PaperCity Magazine

PaperCity Houston March 2021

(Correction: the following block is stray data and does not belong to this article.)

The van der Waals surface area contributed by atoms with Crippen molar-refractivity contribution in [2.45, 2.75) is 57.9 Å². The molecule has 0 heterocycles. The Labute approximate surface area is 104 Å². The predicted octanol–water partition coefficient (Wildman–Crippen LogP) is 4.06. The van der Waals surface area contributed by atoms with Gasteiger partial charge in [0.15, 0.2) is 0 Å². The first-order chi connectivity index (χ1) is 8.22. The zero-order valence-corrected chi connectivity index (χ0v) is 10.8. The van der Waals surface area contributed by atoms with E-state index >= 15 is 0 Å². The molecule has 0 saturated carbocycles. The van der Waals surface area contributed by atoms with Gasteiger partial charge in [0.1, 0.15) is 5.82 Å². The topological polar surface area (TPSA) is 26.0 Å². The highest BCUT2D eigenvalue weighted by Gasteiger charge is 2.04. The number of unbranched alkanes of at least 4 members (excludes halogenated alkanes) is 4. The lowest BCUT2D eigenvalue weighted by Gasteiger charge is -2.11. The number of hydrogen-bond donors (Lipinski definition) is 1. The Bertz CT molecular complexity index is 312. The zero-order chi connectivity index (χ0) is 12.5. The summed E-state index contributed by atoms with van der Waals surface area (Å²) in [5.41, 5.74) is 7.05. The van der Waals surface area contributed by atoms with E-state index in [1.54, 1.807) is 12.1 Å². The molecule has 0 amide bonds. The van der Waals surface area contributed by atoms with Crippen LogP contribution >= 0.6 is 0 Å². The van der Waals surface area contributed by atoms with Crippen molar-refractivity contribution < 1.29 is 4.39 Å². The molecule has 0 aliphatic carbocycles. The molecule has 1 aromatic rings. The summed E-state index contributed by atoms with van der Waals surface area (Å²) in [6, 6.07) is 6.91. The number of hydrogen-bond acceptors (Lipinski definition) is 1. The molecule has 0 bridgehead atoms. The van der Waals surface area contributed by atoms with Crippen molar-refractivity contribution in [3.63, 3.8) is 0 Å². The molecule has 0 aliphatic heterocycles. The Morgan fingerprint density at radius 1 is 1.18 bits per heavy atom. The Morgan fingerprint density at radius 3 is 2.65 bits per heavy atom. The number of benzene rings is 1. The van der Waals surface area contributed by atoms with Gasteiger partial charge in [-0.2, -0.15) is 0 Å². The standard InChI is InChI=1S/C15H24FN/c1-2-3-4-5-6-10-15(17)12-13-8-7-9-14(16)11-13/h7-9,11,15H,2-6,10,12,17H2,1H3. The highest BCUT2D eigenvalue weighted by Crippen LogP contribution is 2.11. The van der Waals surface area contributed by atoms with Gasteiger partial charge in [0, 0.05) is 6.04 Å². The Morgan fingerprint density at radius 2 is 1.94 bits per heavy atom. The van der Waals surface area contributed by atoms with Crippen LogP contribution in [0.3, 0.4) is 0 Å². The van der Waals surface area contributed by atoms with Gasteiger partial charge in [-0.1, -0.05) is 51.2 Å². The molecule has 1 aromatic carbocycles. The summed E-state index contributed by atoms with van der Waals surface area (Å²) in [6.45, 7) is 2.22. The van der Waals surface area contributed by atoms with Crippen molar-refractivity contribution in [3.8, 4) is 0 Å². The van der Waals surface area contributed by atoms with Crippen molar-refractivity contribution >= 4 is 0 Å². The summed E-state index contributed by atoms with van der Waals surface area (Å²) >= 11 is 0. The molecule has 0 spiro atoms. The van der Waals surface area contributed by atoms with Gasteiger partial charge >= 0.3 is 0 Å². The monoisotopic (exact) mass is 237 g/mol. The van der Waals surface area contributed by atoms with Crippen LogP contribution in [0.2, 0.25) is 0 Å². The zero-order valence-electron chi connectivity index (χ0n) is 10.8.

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M ilton Townsend h a s b e g u n the new year w i t h s o m e exciting plans. A l t h o u g h last spring he suffered the devastating loss of his partner of 30 years in life and business, Jackson Hicks, founder of the famed special events and catering firm Jackson & Company, he has found solace in a plan to honor Hicks' legacy. His loss was only compounded by a challenging year of isolation, but as spring turned to summer and summer to fall, an opportunity that had long been brewing came to fruition. It all began with the gracious gourmand Jackson Hicks, dubbed the Prince of Parties, who started his entertaining firm nearly 40 years ago, creating a reputation for polished service, attention to detail, and innovative fare. He organized memorable events at the White House and Buckingham Palace, as well as fundraising galas for hundreds of charities and Fortune 500 companies. But as Hicks grew older, he contemplated selling the firm to give his loyal employees more job security. In 2003, an unlikely suitor entered: Aramark, the publicly traded hospitality company that would acquire his enterprise. The match proved a challenging acquisition. But three years ago, Townsend made a fortuitous introduction to the powers that be at Aramark that resulted in the October 2020 sale of Jackson & Company to Houston-based White Glove Productions. White Glove principals Joe Pachioli and Romain Kapadia, who also manage the Arts District space The Astorian, had long been searching for an exclusive catering company to service their venue. Partnering with Townsend also bought access as the preferred caterer at The Corinthian, the entertaining space he and Hicks helped redevelop in 2002 in the historic former First National Bank building downtown. After Hicks' death, ownership of the catering kitchen and the offices at the historic brick-front house on Hawthorne Street went to Townsend. He realized he had an opportunity to reassess those spaces and renovate the latter's interior. Both properties, which are located within feet of each other, could present a chance to one day carve out a restaurant space, too. "Our catering kitchen is busiest in the mornings. Between 2 and 4 pm, the meal prep is on its way to its catering destination, freeing up the kitchen for a potential dinner service," Townsend says. "I'd like to develop a beautiful outdoor patio in our main building with the help of decorator Richard Holley, and open a casual American bistro with great food and wine. It could be the kind of place you would stop by at 4 o'clock for a glass of wine and a charcuterie board. Later in the evening, we might serve dishes like cheese soufflé with salad, biscuits and gravy, our orange rolls — made famous at our former restaurant JAGS in the Decorative Center. We would name it Hawthorne." As for Jackson & Company catering, "My focus this year is to work with new hires and instill the standard of service and quality that made Jackson & Company's reputation," Townsend says. "We don't know what 2021 will bring, or when it will be safe for people to gather, so our focus is more intimate. We're hand-delivering treats to our customers to let them know we're here for small, socially distanced dinners at home and events to-go." Like many in the restaurant industry, Townsend and his partners are pivoting their business model to cater to the way we'll entertain and dine out in 2021 and beyond. Stay tuned for more developments on Hawthorne. BY LAURANN CLARIDGE. PHOTOGRAPH JACK THOMPSON. A HERITAGE RESTAURANT CALLED The legacy of Jackson Hicks inspires a new American bistro. HAWTHORNE Milton Townsend is ready to roll out Hawthorne. 32

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